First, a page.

What are the symptoms? Is insensibility a mark of death? Then it is here. No spiritual sensation- no feeling- no emotion; all is stagnant, quiet and motionless as the river of death. True, the natural conscience may for a moment be aroused, and the agitated and alarmed soul may exhibit some signs of feeling- and so will a corpse under the influence of galvanic power- the eye may roll, and the lip may move, and every feature in the countenance assume the expression of life, but it is a corpse still. We speak to the soul dead in trespasses and sins; we employ the language of terror, we preach the law; we unfold its authority, its purity, its demands; we announce its curse, its threatening, its fearful doom. We speak of a holy God, a sin-seeing, sin-hating, sin-avenging God; we uncover hell and reveal its darkness, its quenchless flame, its undying worm, the smoke of its eternal torments; we look- but not a bosom heaves, not an eye weeps, not a lip quivers, not a feature wears the aspect of terror- all, all is still, cold and motionless; death is there!
We change our theme. We speak in the language of persuasive tenderness. We preach the Gospel. We proclaim its divinity, its design, its fulness, its freeness, the mercy it promises, the blessings it breathes, the glory it unfolds. We lift up Jesus, as loving sinners, dying for sinners, receiving sinners, saving sinners. We unveil heaven, and bring to view its light, its holiness, its cloudless day, its eternal sunshine, its deep songs of joy, its never-dying, ever-growing bliss; we look- but not a heart throbs, not an eye glistens, not a lip praises, not a countenance beams with delight- all, all is quiet, cold, and silent- for death is there! Awful picture of the unrenewed man!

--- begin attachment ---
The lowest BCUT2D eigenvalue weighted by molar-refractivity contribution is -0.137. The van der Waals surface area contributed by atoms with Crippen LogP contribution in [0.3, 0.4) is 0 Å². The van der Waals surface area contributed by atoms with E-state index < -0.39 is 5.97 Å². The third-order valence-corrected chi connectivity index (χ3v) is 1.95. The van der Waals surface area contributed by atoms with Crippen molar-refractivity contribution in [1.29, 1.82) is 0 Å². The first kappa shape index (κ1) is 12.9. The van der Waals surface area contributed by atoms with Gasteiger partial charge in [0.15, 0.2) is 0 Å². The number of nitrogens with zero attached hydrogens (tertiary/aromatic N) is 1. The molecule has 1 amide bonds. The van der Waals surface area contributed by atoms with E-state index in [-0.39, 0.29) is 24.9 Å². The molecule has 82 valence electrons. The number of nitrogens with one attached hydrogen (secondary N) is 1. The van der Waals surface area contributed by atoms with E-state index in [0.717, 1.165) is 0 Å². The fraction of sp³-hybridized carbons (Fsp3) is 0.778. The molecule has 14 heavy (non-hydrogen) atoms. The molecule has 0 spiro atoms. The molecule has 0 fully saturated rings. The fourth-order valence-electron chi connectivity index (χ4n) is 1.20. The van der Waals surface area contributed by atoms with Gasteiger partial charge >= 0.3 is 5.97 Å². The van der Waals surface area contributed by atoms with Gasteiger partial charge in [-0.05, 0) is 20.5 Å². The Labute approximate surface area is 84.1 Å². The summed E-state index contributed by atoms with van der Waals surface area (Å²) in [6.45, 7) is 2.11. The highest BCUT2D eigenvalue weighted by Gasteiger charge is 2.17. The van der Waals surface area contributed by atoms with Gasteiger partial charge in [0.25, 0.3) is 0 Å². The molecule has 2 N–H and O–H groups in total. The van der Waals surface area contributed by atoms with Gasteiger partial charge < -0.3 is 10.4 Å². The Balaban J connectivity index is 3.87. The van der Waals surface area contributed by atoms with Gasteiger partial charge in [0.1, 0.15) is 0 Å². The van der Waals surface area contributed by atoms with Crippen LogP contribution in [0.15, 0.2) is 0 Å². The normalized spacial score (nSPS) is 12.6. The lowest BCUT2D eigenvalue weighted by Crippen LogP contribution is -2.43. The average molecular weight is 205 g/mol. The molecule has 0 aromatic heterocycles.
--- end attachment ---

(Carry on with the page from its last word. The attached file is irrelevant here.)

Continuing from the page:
Does the absence of breath- the vital principle of life- denote a state of death? Then it is here. Prayer is the vital energy of a quickened soul, the spiritual breath of one "born from above." It is the first symptom of spiritual sensibility- the first and strongest evidence that "the Spirit that quickens" has entered the soul, breathing over the whole man the "breath of life." The pulse may at first beat but faintly, even as the first gentle heaving of an infant's bosom; still it is not less the product of the Spirit, the breath of God. "Behold he prays" is the announcement that sends gladness through the church of Christ on earth, and kindles joy among the angels of God in heaven. God the Father hastens to welcome the returning and resuscitated soul, and exclaims, "This my son was dead, and is alive again." It will follow then that the absence of prayer marks the soul yet "dead in sins." What evidence can be more convincing? It is a symptom that cannot mislead. The praying soul is a quickened soul. The prayerless soul is a lifeless soul. The individual that has never truly prayed has never known what one throb of spiritual life is. He may content himself with the external form- he may kneel in the outer court of the tabernacle, and, as the holy Leighton expresses it, "breathe his tune and air of words," and yet continue an utter stranger to true prayer.